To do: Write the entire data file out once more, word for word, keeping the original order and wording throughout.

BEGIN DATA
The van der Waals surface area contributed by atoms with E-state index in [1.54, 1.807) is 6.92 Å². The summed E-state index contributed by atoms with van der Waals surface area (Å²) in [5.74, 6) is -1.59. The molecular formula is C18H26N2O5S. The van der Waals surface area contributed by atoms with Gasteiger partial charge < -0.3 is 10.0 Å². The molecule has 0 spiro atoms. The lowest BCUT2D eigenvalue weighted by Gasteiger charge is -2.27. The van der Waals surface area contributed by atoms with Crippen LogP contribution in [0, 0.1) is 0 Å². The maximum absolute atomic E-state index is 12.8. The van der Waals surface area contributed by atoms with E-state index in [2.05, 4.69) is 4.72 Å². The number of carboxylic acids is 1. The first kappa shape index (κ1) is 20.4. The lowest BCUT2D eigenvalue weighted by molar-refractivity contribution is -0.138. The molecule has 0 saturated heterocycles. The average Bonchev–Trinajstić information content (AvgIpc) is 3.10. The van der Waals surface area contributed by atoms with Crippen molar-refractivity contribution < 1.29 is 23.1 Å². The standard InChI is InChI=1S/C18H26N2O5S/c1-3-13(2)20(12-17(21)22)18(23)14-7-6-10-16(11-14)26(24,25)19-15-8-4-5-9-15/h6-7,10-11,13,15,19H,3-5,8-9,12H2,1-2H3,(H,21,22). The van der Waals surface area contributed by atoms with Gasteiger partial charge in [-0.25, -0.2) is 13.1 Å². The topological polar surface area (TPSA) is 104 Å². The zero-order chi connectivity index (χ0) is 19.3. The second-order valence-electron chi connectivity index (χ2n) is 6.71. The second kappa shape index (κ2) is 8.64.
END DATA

The van der Waals surface area contributed by atoms with E-state index in [1.54, 1.807) is 6.92 Å². The summed E-state index contributed by atoms with van der Waals surface area (Å²) in [5.74, 6) is -1.59. The molecular formula is C18H26N2O5S. The van der Waals surface area contributed by atoms with Gasteiger partial charge < -0.3 is 10.0 Å². The molecule has 0 spiro atoms. The lowest BCUT2D eigenvalue weighted by Gasteiger charge is -2.27. The van der Waals surface area contributed by atoms with Crippen LogP contribution in [0, 0.1) is 0 Å². The maximum absolute atomic E-state index is 12.8. The van der Waals surface area contributed by atoms with E-state index in [2.05, 4.69) is 4.72 Å². The number of carboxylic acids is 1. The first kappa shape index (κ1) is 20.4. The lowest BCUT2D eigenvalue weighted by molar-refractivity contribution is -0.138. The molecule has 0 saturated heterocycles. The average Bonchev–Trinajstić information content (AvgIpc) is 3.10. The van der Waals surface area contributed by atoms with Crippen molar-refractivity contribution < 1.29 is 23.1 Å². The standard InChI is InChI=1S/C18H26N2O5S/c1-3-13(2)20(12-17(21)22)18(23)14-7-6-10-16(11-14)26(24,25)19-15-8-4-5-9-15/h6-7,10-11,13,15,19H,3-5,8-9,12H2,1-2H3,(H,21,22). The van der Waals surface area contributed by atoms with Gasteiger partial charge in [-0.25, -0.2) is 13.1 Å². The topological polar surface area (TPSA) is 104 Å². The zero-order chi connectivity index (χ0) is 19.3. The second-order valence-electron chi connectivity index (χ2n) is 6.71. The second kappa shape index (κ2) is 8.64.